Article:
Yesterday's Light

Images in Space and Time

Towers

St. John The Baptist Cathedral, Savannah, GA

One of the things that we discovered on our recent trip is that there is a St. John The Baptist Cathedral in both Savannah and Charleston.  Both have a fairly long history and both were destroyed by fire during that history.  The Charleston church was destroyed in 1861, the Savannah church in 1898.  Both were obviously rebuilt.  Both have also had major renovations along the way.  Major renovations, in fact.  When I first saw the Charleston cathedral I thought it was “new”.

St. Johns Cathedral, Charleston, SC

Now, I have to say that I very much enjoy photographing churches, especially churches with “history”.  Not to mention their (usually) adjacent cemeteries.  Walking through and around these places leaves you with a profound sense of “temporariness”.  A distinct feeling of mortality.  Well, it does me anyway.  It’s especially true when you realize that you’ve already racked up more years on this planet than most of the permanent residents under the gravestones did while they were still walking around.  Unnerving, actually.

Personally, I find the churches themselves kind of scary, too.  You might find me wandering around one of them with a camera, or you might find me on the inside during a wedding or perhaps a funeral, but you’ll never find me inside during any kind of normal service.  Ain’t going to happen.  It’s just not me.  Never was.  I just get spooked.  I can’t explain it any other way.  Even when I was a kid, I fought with my mother over “having to go to meetings”.  Eventually, I simply refused.  Some kids were scared of the bogeyman; I was scared of anything that remotely resembled a church or anyone that looked or sounded like a minister.  Kind of the same way I feel about most politicians today.  Well, not fear anymore, just distrust.  Or bad vibes.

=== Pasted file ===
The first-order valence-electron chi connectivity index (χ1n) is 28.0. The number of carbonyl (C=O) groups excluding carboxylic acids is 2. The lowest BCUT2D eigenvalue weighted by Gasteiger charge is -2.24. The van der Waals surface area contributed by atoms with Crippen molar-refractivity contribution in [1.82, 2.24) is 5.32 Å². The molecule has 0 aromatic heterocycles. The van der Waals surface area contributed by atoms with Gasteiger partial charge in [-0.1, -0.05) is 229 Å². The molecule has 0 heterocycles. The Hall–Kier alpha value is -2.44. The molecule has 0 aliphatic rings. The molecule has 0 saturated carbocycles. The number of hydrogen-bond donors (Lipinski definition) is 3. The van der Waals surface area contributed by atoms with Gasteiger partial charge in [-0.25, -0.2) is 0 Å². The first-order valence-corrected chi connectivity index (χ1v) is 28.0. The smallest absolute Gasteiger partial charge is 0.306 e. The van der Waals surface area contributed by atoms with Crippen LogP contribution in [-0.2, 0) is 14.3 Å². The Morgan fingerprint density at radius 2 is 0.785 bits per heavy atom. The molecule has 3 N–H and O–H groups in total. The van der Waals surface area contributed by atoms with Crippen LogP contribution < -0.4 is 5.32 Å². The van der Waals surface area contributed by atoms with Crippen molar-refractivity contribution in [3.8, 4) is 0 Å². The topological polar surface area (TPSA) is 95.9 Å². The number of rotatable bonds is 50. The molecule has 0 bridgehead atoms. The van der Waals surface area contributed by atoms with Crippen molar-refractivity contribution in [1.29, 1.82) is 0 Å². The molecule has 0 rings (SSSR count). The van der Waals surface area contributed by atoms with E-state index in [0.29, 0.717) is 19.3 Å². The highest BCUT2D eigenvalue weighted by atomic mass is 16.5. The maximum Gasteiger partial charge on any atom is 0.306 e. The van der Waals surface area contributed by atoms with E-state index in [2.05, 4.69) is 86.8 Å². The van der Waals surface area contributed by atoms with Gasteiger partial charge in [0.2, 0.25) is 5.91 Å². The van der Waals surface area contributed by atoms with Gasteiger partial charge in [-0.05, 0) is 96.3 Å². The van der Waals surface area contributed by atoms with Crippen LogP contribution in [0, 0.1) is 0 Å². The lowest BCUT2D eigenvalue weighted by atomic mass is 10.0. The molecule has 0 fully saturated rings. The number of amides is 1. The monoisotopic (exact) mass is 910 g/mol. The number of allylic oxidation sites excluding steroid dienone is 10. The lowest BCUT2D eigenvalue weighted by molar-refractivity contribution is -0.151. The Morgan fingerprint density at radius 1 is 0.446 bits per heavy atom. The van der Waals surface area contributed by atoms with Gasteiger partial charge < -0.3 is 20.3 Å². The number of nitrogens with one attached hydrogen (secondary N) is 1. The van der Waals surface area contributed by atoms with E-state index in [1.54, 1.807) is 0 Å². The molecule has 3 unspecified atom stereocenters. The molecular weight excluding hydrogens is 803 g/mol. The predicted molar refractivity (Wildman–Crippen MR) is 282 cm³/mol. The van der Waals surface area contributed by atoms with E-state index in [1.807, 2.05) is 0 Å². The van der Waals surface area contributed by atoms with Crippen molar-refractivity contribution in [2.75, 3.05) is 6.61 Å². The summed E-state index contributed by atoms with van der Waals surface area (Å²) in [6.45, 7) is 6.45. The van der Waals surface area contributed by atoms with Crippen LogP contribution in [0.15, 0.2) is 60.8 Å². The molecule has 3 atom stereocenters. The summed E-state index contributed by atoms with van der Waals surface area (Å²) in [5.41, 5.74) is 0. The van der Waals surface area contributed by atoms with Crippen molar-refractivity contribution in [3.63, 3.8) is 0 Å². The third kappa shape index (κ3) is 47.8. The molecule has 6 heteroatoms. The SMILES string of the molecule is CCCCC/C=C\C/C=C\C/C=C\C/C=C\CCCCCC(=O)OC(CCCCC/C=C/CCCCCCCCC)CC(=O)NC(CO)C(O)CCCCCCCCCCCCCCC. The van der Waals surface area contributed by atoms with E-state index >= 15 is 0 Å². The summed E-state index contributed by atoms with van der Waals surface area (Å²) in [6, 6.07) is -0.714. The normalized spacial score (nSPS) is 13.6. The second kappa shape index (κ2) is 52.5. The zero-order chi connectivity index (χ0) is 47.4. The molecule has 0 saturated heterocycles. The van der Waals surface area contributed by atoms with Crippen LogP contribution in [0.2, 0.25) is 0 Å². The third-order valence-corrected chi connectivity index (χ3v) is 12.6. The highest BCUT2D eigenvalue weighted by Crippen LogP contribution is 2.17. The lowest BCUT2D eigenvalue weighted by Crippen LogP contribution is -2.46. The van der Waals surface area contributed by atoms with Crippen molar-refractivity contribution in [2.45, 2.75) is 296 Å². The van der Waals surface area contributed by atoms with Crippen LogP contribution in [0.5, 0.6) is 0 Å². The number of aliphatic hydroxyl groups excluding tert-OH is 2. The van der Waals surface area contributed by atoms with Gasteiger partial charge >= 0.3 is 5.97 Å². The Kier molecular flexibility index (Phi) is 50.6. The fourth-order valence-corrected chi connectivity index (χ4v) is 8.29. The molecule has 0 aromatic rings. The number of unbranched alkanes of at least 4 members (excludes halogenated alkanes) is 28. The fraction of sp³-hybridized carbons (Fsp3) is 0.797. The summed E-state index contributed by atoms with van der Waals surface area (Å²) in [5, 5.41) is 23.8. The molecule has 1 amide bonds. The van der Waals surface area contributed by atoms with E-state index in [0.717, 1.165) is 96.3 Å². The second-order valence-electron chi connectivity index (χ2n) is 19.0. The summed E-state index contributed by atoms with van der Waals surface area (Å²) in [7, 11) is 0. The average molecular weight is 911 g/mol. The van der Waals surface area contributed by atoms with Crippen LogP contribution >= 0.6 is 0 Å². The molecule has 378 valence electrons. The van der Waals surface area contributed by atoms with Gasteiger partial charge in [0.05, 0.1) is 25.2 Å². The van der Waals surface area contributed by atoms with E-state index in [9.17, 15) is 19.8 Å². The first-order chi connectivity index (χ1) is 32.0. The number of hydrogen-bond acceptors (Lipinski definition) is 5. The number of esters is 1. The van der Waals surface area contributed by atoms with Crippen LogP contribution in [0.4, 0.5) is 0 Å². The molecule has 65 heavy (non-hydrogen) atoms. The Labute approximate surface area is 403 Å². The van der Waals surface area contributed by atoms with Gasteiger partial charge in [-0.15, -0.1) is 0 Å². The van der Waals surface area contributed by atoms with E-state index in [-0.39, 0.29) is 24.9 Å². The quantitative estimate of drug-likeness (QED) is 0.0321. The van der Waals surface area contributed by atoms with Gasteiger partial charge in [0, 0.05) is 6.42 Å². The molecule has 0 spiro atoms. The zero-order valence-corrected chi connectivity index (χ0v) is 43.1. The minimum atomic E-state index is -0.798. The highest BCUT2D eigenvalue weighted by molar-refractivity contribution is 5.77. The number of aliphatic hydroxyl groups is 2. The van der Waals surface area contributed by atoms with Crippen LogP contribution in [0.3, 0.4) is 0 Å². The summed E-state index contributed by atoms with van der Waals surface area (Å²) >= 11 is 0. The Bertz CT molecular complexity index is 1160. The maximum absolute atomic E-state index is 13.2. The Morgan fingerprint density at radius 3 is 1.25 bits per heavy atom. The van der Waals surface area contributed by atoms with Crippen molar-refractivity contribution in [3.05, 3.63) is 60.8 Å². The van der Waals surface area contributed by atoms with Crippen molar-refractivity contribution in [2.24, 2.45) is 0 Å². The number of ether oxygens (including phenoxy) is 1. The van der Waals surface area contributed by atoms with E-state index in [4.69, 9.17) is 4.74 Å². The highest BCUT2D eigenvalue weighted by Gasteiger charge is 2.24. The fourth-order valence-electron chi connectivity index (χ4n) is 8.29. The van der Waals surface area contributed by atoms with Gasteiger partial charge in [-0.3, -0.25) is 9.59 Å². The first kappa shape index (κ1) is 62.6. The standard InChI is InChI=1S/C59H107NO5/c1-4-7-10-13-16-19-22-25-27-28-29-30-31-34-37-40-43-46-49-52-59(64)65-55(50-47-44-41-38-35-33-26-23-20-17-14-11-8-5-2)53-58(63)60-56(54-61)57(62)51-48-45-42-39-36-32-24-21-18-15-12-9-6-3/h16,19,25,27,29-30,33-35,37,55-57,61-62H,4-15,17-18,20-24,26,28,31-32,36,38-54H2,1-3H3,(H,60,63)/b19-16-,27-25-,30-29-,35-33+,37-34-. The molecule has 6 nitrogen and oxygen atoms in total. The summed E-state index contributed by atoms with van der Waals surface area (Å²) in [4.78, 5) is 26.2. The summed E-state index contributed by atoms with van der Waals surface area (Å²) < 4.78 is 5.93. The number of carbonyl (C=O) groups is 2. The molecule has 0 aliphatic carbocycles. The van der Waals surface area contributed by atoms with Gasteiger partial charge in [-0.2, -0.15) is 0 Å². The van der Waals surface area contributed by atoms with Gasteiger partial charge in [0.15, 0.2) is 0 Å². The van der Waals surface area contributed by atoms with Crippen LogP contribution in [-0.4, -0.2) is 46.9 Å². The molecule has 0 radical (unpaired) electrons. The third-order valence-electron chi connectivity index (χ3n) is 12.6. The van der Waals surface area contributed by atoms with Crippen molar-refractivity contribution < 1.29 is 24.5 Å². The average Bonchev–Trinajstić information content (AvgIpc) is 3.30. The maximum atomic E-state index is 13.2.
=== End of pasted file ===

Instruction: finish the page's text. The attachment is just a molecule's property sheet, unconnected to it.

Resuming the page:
Still, these are magnificent structures.  You have to give them that.

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4 Responses to “Towers”

  1. ken bello

    Beautiful churches and nice compositions on the photos, Paul.
    The church I attended as a kid had a full size Christ nailed to a cross on a side alter. Not like the stylized ones they use now. That’s enough to scare the bejesus out of anybody.

    Reply
    • Paul Maxim

      Thanks, Ken. I can’t even begin to comment on that particular childhood experience you mentioned. Talk about nightmares waiting to happen…..

      Reply
  2. Cedric

    There are two things I find disconcerting, clowns and churches but like you I can’t help but be impressed by the architectural forms of churches and the intricate work that goes into them.

    The cross catching the sun in the second photo is a nice touch. The open door showing the darkness inside, well that says it all about what these types of buildings represent to me.

    Reply
    • Paul Maxim

      You’ve made my day, Cedric. The first thing that caught my eye about this church was the sun reflecting off the gold cross on top. It literally looked like neon. Then two people walked out of the church and for some reason the door stayed open. Like you, I saw the contrast between the cross and the darkness (looking through the open door). I thought if I could just get someone to walk by the church and look at it, the image would be complete. And then she did.

      Most people, I suppose, won’t see it that way. But at least one person did, and that made me very happy!

      Clowns? Now there’s a story I’d love to hear……

      Reply

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